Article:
Greenwich Hedgie Seeks Tax Break On Plywood Palace

Mar 8 2010 | 4:03am ET

Hedge fund manager Charles Davidson paid $22 million for his Greenwich, Conn., estate. But he’s going to the mat to save $20,000 on his property taxes this year.

A lawyer for Davidson lobbied the tony town’s Board of Assessment Appeals for a $3.4 million reduction in the assessed value of the estate, which currently stands at $27 million. In particular, Jeffrey Ramer sought to make the case that the half-finished 16,913-square-foot mansion deserves to be treated as a Long Island tract house for tax purposes, rather than as a home of superior quality.

Davidson, the co-founder of Wexford Capital, contends that the house should have an assessed value of just $3.4 million, down from its current valuation of $5.7 million. That’s the same value the board set last year, when the house was less than one-third done.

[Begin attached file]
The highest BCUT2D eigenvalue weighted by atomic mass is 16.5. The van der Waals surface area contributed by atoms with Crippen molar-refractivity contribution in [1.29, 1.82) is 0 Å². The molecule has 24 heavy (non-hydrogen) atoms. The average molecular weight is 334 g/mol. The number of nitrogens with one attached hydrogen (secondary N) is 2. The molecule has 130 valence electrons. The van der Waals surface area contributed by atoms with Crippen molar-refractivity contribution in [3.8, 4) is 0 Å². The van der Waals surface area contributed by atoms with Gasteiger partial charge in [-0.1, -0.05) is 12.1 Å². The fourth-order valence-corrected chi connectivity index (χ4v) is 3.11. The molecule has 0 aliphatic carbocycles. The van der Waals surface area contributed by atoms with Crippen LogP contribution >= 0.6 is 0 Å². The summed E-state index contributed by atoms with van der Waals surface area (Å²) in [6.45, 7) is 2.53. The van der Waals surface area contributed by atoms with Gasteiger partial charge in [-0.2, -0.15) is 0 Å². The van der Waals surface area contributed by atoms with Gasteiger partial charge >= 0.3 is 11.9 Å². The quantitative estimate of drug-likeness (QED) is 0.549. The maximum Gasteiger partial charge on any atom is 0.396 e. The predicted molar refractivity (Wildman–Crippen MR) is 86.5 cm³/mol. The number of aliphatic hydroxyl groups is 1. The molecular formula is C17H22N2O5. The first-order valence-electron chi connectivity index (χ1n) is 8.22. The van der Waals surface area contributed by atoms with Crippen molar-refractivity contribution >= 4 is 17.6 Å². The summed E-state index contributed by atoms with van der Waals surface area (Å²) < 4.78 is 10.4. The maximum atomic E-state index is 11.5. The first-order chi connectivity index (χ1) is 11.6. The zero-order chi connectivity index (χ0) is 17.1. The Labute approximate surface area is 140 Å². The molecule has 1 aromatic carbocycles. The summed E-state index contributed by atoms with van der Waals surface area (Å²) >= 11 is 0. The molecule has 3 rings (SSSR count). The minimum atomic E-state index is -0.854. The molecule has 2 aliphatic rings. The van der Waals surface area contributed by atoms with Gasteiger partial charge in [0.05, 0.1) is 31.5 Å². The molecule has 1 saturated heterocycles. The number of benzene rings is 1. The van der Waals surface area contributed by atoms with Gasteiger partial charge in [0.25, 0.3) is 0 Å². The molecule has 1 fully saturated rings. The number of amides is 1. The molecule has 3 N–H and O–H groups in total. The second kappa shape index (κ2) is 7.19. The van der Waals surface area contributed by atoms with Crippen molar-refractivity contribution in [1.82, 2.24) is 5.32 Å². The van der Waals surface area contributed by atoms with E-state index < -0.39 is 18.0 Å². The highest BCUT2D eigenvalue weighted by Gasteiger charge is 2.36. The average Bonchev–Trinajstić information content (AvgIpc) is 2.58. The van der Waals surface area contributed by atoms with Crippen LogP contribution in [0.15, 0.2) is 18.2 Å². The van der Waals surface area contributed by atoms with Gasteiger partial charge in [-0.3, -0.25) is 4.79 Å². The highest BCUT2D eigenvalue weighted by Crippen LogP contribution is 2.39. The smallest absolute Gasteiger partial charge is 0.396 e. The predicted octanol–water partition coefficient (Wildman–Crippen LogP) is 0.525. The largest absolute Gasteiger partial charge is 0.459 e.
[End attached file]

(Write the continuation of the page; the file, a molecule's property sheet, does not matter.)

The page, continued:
“You have to keep in mind that the palace at [this] point is plywood and two-by-fours,” Ramer told the board.

Ramer also argued for a $1.1 million cut in the value of the land, since more than a fifth of the property is constrained by wetlands. He also said a guest house on the property is not in nearly the shape the town says it is; it does not, for instance, have a fireplace.

If Davidson loses his case, he’ll pay about $156,000 in taxes this year.


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